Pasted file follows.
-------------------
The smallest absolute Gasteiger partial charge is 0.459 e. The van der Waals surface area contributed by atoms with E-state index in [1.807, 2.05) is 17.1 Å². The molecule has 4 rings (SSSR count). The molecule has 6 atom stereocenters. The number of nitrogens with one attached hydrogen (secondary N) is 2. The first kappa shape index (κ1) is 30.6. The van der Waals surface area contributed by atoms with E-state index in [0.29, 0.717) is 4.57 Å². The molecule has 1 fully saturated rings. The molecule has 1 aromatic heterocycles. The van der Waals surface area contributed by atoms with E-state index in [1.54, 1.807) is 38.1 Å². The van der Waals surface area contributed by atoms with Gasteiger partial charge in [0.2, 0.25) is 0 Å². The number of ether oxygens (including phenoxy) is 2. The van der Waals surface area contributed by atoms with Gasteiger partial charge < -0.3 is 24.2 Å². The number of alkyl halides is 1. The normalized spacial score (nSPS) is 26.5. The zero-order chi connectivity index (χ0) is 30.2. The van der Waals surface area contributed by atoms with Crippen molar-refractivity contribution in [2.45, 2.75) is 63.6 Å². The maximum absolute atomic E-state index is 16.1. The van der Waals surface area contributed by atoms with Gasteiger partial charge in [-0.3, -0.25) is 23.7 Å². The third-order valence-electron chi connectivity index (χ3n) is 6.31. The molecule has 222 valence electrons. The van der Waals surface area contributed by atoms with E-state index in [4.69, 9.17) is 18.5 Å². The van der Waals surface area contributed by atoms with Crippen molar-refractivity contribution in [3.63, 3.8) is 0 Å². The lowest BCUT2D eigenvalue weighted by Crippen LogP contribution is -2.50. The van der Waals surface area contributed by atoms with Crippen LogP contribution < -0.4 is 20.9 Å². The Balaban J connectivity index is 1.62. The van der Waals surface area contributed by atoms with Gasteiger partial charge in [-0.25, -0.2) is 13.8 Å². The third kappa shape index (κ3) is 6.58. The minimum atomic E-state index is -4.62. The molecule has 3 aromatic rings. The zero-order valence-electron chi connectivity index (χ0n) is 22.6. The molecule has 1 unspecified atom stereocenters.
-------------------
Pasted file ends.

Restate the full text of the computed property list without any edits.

The smallest absolute Gasteiger partial charge is 0.459 e. The van der Waals surface area contributed by atoms with E-state index in [1.807, 2.05) is 17.1 Å². The molecule has 4 rings (SSSR count). The molecule has 6 atom stereocenters. The number of nitrogens with one attached hydrogen (secondary N) is 2. The first kappa shape index (κ1) is 30.6. The van der Waals surface area contributed by atoms with E-state index in [0.29, 0.717) is 4.57 Å². The molecule has 1 fully saturated rings. The molecule has 1 aromatic heterocycles. The van der Waals surface area contributed by atoms with E-state index in [1.54, 1.807) is 38.1 Å². The van der Waals surface area contributed by atoms with Gasteiger partial charge in [0.2, 0.25) is 0 Å². The number of ether oxygens (including phenoxy) is 2. The van der Waals surface area contributed by atoms with Gasteiger partial charge < -0.3 is 24.2 Å². The number of alkyl halides is 1. The normalized spacial score (nSPS) is 26.5. The zero-order chi connectivity index (χ0) is 30.2. The van der Waals surface area contributed by atoms with Crippen molar-refractivity contribution in [2.45, 2.75) is 63.6 Å². The maximum absolute atomic E-state index is 16.1. The van der Waals surface area contributed by atoms with Gasteiger partial charge in [-0.3, -0.25) is 23.7 Å². The third-order valence-electron chi connectivity index (χ3n) is 6.31. The molecule has 222 valence electrons. The van der Waals surface area contributed by atoms with E-state index in [4.69, 9.17) is 18.5 Å². The van der Waals surface area contributed by atoms with Crippen molar-refractivity contribution in [3.63, 3.8) is 0 Å². The lowest BCUT2D eigenvalue weighted by Crippen LogP contribution is -2.50. The van der Waals surface area contributed by atoms with Crippen LogP contribution < -0.4 is 20.9 Å². The Balaban J connectivity index is 1.62. The van der Waals surface area contributed by atoms with Gasteiger partial charge in [-0.25, -0.2) is 13.8 Å². The third kappa shape index (κ3) is 6.58. The minimum atomic E-state index is -4.62. The molecule has 3 aromatic rings. The zero-order valence-electron chi connectivity index (χ0n) is 22.6. The molecule has 1 unspecified atom stereocenters.